A backlog at Transnet's Ngqura terminal in Port Elizabeth is not only due to a "go-slow" strike, but also inefficient management.

 JOHANNESBURG - A backlog at state-owned freight and rail company Transnet's Ngqura terminal in Port Elizabeth is not only due to a "go-slow" strike, but also inefficient management, the United National Transport Union said on Wednesday.

Workers embarked on the protest more than two weeks ago to show their anger over not getting bonuses, among other issues, and it has led to delays in the dropping off and collection of goods, hurting the automotive, citrus, meat, textiles and electronic sectors.

On Wednesday UNTU, which represents the majority of Transport employees, said other contributing factors to the delays had been brought to the attention of its leadership after a visit to the Ngqura port last week to address workers.

"One of the major drawbacks is the continues breakdown of vital equipment and the presence of terminal ship gear on vessels which makes it more difficult to move cranes," general secretary Steve Harris said in a statement.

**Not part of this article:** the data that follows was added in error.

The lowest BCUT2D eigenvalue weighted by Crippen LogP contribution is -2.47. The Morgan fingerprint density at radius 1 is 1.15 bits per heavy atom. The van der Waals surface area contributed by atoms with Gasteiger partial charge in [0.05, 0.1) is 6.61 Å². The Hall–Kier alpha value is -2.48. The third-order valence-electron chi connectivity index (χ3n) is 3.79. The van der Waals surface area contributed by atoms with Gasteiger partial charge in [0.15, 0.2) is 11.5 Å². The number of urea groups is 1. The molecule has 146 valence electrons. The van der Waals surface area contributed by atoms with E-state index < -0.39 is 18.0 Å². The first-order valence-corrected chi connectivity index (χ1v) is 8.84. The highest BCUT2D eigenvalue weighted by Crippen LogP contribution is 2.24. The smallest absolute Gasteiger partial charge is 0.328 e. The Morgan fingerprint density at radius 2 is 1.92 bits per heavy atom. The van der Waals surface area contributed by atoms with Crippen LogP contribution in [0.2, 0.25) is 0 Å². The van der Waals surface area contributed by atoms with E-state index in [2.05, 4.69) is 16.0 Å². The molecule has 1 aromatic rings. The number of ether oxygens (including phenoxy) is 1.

"Currently there are still eleven employees suspended who are appointed in critical positions. Six of these employees work in the refrigerator division where the port had a huge influx since April. Another two work in the control room. The suspensions have (had) a devastating negative impact."

UNTU said only six of seven cranes were currently operational while only 42 of 55 trucks were in use.

It said workers were unhappy that Transnet had not paid them performance bonuses, citing a failure to meet targets.

Another bone of contention was Transnet's decision to award a contract to a new service provider to transport workers to and from the port.

- African News Agency (ANA)